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Metaphors, Similes, and Imagery In "Letters from a Birmingha
Transcript of Metaphors, Similes, and Imagery In "Letters from a Birmingha
Metaphors, Similes, and Imagery In "Letters from a Birmingham Jail"
"Where were their voices of support when bruised and weary Negro men and women decided to rise
from the dark dungeons of complacency
bright hills of creative protest."
This quote helps King's usage of pathos by creating a sense of guilt in the reader by comparing the horrible present situation of the Negros at the time to an obviously superior alternate future.
"When you take a cross country drive and find yourself having to sleep in the uncomfortable corners of your automobile because no motel will accept you"
This quote helps both King's usage of pathos and ethos becomes it makes the reader feel guilty over the mistreatment of African Americans while simultaneously making King look morally superior to the people that were performing these injustices to the African American community.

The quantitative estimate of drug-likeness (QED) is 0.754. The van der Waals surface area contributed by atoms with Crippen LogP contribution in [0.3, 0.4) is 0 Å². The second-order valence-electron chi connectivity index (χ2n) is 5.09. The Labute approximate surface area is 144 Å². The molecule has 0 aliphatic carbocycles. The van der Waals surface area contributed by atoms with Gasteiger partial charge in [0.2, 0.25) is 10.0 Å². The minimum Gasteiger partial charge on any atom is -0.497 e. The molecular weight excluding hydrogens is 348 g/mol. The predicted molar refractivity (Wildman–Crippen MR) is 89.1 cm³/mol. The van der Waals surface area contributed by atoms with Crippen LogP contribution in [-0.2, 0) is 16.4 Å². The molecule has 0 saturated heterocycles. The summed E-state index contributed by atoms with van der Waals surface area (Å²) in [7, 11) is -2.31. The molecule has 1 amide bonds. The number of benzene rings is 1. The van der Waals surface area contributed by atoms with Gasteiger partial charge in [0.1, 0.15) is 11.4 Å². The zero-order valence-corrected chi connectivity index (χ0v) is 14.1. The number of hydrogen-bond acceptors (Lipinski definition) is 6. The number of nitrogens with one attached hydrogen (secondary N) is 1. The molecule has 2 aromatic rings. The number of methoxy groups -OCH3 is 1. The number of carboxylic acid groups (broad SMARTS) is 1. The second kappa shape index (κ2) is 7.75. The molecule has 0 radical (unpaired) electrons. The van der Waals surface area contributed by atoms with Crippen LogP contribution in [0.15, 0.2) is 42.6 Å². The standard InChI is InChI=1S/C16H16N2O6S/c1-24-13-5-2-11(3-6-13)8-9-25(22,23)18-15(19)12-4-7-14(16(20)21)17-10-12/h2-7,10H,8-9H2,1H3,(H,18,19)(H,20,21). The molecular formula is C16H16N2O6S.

"Like a boil that can never be cured so long as it is covered up but must be opened with all its ugliness to the natural medicines of air and light, injustice must be exposed...."
"when you take a cross country drive and find yourself having to sleep in the uncomfortable corners of your automobile because no motel will accept you"
"you seek to explain to your six year old daughter that she cant go to the public amusement park, and see the tears welling up in her eyes."
"while confined here in the Birmingham city jail."
: a word or phrase for one thing used to refer to another thing in order to show or suggest they are similar
: a figure of speech involving the comparison of one thing with another thing of a different kind, used to make a description more emphatic or vivid (uses like or as)
: visually descriptive or figurative language
"Now is the time to lift our national policy from the quicksand of racial injustice to the solid rock of human dignity."
"Where were their voices of support when bruised and weary Negro men and women decided to rise from the dark dungeons of complacency to the bright hills of creative protest."
"In those days the church was not merely a thermometer that recorded the ideas and principles of popular opinion."
similes, metaphors, and imagery are all used to make the letter more appealing to the audiences they make the letter more descriptive while making you focus on one issue at a time. Good uses of similes, metaphors, and imagery will act on the reader's senses creating a false sense of perception. Furthermore, good usage of these rhetorical device will make the text more deep, and cause the reader to dig a little deeper into the things being discussed in each rhetorical device.
Connection to Ethos/Logos/Pathos.